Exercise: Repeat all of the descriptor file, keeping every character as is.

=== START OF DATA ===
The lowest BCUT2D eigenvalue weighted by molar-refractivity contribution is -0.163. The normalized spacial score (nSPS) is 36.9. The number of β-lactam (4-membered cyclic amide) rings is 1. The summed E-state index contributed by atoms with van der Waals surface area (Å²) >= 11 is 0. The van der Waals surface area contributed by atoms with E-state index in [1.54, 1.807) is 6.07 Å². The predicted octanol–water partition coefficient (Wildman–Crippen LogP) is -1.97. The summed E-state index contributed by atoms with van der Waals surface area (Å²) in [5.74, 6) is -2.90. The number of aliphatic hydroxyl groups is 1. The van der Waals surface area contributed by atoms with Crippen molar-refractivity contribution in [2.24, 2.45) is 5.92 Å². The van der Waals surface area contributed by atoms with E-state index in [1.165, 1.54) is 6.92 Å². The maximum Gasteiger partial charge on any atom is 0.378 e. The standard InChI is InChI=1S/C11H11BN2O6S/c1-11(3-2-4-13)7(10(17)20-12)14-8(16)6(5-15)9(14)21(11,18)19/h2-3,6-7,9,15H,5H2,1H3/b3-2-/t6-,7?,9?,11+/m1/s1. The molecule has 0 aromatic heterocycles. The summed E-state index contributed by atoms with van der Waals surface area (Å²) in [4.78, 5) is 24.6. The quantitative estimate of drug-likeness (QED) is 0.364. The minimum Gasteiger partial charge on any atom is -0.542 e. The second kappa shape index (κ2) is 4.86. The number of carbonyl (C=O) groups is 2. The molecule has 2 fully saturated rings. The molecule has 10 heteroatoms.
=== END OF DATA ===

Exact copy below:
The lowest BCUT2D eigenvalue weighted by molar-refractivity contribution is -0.163. The normalized spacial score (nSPS) is 36.9. The number of β-lactam (4-membered cyclic amide) rings is 1. The summed E-state index contributed by atoms with van der Waals surface area (Å²) >= 11 is 0. The van der Waals surface area contributed by atoms with E-state index in [1.54, 1.807) is 6.07 Å². The predicted octanol–water partition coefficient (Wildman–Crippen LogP) is -1.97. The summed E-state index contributed by atoms with van der Waals surface area (Å²) in [5.74, 6) is -2.90. The number of aliphatic hydroxyl groups is 1. The van der Waals surface area contributed by atoms with Crippen molar-refractivity contribution in [2.24, 2.45) is 5.92 Å². The van der Waals surface area contributed by atoms with E-state index in [1.165, 1.54) is 6.92 Å². The maximum Gasteiger partial charge on any atom is 0.378 e. The standard InChI is InChI=1S/C11H11BN2O6S/c1-11(3-2-4-13)7(10(17)20-12)14-8(16)6(5-15)9(14)21(11,18)19/h2-3,6-7,9,15H,5H2,1H3/b3-2-/t6-,7?,9?,11+/m1/s1. The molecule has 0 aromatic heterocycles. The summed E-state index contributed by atoms with van der Waals surface area (Å²) in [4.78, 5) is 24.6. The quantitative estimate of drug-likeness (QED) is 0.364. The minimum Gasteiger partial charge on any atom is -0.542 e. The second kappa shape index (κ2) is 4.86. The number of carbonyl (C=O) groups is 2. The molecule has 2 fully saturated rings. The molecule has 10 heteroatoms.